Welcome, rest of my life.
This is the last Christmas I’m going to overdo it on presents for my children.
But BOY was it fun this year.
The week before Thanksgiving, when Kim started hinting about how her laptop was slow and it sure would be nice to have a new one so she could do a better job on her homework — and did I need any help around the house? — I warned the kids to recalibrate their expectations because I was going to scale way back in the gift department.
Patrick shrugged and said all he wanted was a video game, and it would be fine with him if I bought a used one.
Kim did not react to my Scrooge-ing with her brother’s indifference, but she managed not to sulk in front of me, which is the best you can hope for with an eighth grader, and that weekend, while I was at the grocery store, she dug out all the Christmas decorations from the scary part of the basement and decked the halls with bows of everything. She even found a picture of Jesus in a drawer and insisted on putting it on display next to the stuffed snowmen, because “Christmas is not just about Santa.”
My thrifty Yuletide was off to such a good start!
Then I got an offer on the minivan, and my good intentions went up in smoke. It’s hard to pinch pennies after someone hands you a wad of hundreds, especially right before Apple’s Black Friday sale.
I drove to the mall (not in the minivan, obviously) and grabbed two laptops.
I hadn’t been this excited for Christmas day to arrive since I was ten, and had the sneaking (and correct) suspicion that my father got the hint about the 13″ black and white TV I wanted but didn’t want to be greedy and ask for. I wrapped the Macs immediately and stashed them in the super-secret hiding place in my closet. For weeks, I played out in my head how I would tell the kids, after they thought everything was opened, that there was one…more…thing.
I worried that the real-life scenario couldn’t possibly turn out as well as the ones I kept tweaking in my imagination. That would require 1) my actually keeping a secret for four weeks, and 2) the kids being happy and grateful before they even got the computers, then afterward, stunned and excited and overflowing with gratitude for the most fabulous mother on the planet.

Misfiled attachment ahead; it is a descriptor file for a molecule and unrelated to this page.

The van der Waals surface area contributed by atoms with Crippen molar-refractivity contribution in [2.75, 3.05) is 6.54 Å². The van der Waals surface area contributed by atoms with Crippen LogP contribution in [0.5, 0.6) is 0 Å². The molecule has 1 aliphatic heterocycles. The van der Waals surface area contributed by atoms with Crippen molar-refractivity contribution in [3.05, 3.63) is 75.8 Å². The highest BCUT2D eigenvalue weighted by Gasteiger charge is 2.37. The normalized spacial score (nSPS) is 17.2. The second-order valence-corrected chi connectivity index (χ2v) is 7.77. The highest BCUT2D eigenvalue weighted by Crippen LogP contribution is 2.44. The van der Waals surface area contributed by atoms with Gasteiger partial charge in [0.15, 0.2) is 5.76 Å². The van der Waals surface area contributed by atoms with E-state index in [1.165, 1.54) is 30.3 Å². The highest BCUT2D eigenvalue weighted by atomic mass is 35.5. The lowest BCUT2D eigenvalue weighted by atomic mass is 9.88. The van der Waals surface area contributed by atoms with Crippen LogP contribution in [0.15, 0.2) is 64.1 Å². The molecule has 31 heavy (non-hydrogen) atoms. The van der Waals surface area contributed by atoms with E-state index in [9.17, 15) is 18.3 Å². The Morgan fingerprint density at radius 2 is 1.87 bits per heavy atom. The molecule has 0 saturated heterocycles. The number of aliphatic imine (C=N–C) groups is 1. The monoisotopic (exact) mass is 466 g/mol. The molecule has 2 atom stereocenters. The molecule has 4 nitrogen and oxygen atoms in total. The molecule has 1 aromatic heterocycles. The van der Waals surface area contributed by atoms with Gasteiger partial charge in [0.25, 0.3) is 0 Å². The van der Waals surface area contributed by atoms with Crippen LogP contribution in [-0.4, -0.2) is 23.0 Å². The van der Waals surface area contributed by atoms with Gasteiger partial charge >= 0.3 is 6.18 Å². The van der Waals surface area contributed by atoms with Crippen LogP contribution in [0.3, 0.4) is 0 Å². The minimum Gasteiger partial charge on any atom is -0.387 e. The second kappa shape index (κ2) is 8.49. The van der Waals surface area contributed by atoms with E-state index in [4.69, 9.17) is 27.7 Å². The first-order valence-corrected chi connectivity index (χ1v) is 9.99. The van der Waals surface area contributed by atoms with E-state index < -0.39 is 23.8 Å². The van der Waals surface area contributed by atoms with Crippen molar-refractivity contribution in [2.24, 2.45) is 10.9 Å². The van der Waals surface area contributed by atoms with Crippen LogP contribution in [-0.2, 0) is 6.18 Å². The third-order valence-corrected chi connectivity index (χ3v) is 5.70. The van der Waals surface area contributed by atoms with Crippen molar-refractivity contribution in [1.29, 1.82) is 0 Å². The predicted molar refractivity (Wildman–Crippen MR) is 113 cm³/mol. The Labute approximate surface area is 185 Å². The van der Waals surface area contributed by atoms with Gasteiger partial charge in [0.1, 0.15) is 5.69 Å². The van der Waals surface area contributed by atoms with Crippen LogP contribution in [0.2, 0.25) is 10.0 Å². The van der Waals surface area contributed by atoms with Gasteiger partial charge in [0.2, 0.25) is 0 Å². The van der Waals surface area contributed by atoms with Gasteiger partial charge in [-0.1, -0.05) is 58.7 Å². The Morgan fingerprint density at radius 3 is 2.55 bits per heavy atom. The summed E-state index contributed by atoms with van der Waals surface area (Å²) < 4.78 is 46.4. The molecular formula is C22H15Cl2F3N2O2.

(Of course, I would explain that the computers were a gift from their father, because I wouldn’t dream of spoiling them like that.)
I’m happy to report that the plan exceeded my expectations to the point that my teenagers let me drag them to a 2:00 movie — I’d always wanted to see what it would be like to see a movie on Christmas day — without complaining. I remarked on what good sports they were being. “Of course we’re being good sports, Mom,” said Patrick cheerfully. “We just got new computers.”
They remained in great spirits for days, too, until Kim came down with a splitting headache that the nurse attributed to “too much screen time.”
Oh well. It was fun while it lasted.
Seeing my children genuinely surprised and thrilled is the most beautiful gift I could have gotten for Christmas, though I will admit that using expensive devices to accomplish that was a bit of a cheat. My goal for 2012 is to cultivate the spirit of the season without maxing out my credit cards.
But I have a whole year to figure out how to do that.
Writing a blog has been liberating and healing, and I am so appreciative of the warm response to my ramblings and reflections. But one recent experience was so scary and distressing it gave me my first ever case of writer’s block.
It involved lice.